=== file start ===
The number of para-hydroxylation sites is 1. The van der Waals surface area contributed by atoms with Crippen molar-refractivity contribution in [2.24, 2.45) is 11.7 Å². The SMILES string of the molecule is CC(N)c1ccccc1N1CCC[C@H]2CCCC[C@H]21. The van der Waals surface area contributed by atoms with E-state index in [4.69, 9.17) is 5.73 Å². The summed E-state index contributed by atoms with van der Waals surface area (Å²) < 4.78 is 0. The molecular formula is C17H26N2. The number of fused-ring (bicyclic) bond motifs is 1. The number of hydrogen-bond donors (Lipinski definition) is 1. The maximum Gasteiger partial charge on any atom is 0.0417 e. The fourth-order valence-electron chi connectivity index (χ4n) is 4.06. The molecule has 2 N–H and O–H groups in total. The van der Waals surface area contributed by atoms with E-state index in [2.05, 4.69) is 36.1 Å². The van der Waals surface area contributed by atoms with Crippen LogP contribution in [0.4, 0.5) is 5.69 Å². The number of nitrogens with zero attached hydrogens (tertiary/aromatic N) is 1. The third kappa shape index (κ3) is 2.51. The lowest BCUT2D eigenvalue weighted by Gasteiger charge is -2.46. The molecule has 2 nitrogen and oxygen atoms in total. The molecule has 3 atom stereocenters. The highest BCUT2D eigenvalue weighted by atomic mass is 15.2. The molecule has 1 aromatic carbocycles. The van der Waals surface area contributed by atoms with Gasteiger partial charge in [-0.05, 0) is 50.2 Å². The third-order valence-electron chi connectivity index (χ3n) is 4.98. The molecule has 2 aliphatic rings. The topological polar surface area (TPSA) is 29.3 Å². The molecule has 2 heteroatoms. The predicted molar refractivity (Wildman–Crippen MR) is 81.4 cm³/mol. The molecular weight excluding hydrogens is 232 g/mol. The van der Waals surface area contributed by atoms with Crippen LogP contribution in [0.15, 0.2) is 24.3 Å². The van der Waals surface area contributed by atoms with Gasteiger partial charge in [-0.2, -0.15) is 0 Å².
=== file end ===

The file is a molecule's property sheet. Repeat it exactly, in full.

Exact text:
The number of para-hydroxylation sites is 1. The van der Waals surface area contributed by atoms with Crippen molar-refractivity contribution in [2.24, 2.45) is 11.7 Å². The SMILES string of the molecule is CC(N)c1ccccc1N1CCC[C@H]2CCCC[C@H]21. The van der Waals surface area contributed by atoms with E-state index in [4.69, 9.17) is 5.73 Å². The summed E-state index contributed by atoms with van der Waals surface area (Å²) < 4.78 is 0. The molecular formula is C17H26N2. The number of fused-ring (bicyclic) bond motifs is 1. The number of hydrogen-bond donors (Lipinski definition) is 1. The maximum Gasteiger partial charge on any atom is 0.0417 e. The fourth-order valence-electron chi connectivity index (χ4n) is 4.06. The molecule has 2 N–H and O–H groups in total. The van der Waals surface area contributed by atoms with E-state index in [2.05, 4.69) is 36.1 Å². The van der Waals surface area contributed by atoms with Crippen LogP contribution in [0.4, 0.5) is 5.69 Å². The number of nitrogens with zero attached hydrogens (tertiary/aromatic N) is 1. The third kappa shape index (κ3) is 2.51. The lowest BCUT2D eigenvalue weighted by Gasteiger charge is -2.46. The molecule has 2 nitrogen and oxygen atoms in total. The molecule has 3 atom stereocenters. The highest BCUT2D eigenvalue weighted by atomic mass is 15.2. The molecule has 1 aromatic carbocycles. The van der Waals surface area contributed by atoms with Gasteiger partial charge in [-0.05, 0) is 50.2 Å². The third-order valence-electron chi connectivity index (χ3n) is 4.98. The molecule has 2 aliphatic rings. The topological polar surface area (TPSA) is 29.3 Å². The molecule has 2 heteroatoms. The predicted molar refractivity (Wildman–Crippen MR) is 81.4 cm³/mol. The molecular weight excluding hydrogens is 232 g/mol. The van der Waals surface area contributed by atoms with Crippen LogP contribution in [0.15, 0.2) is 24.3 Å². The van der Waals surface area contributed by atoms with Gasteiger partial charge in [-0.2, -0.15) is 0 Å².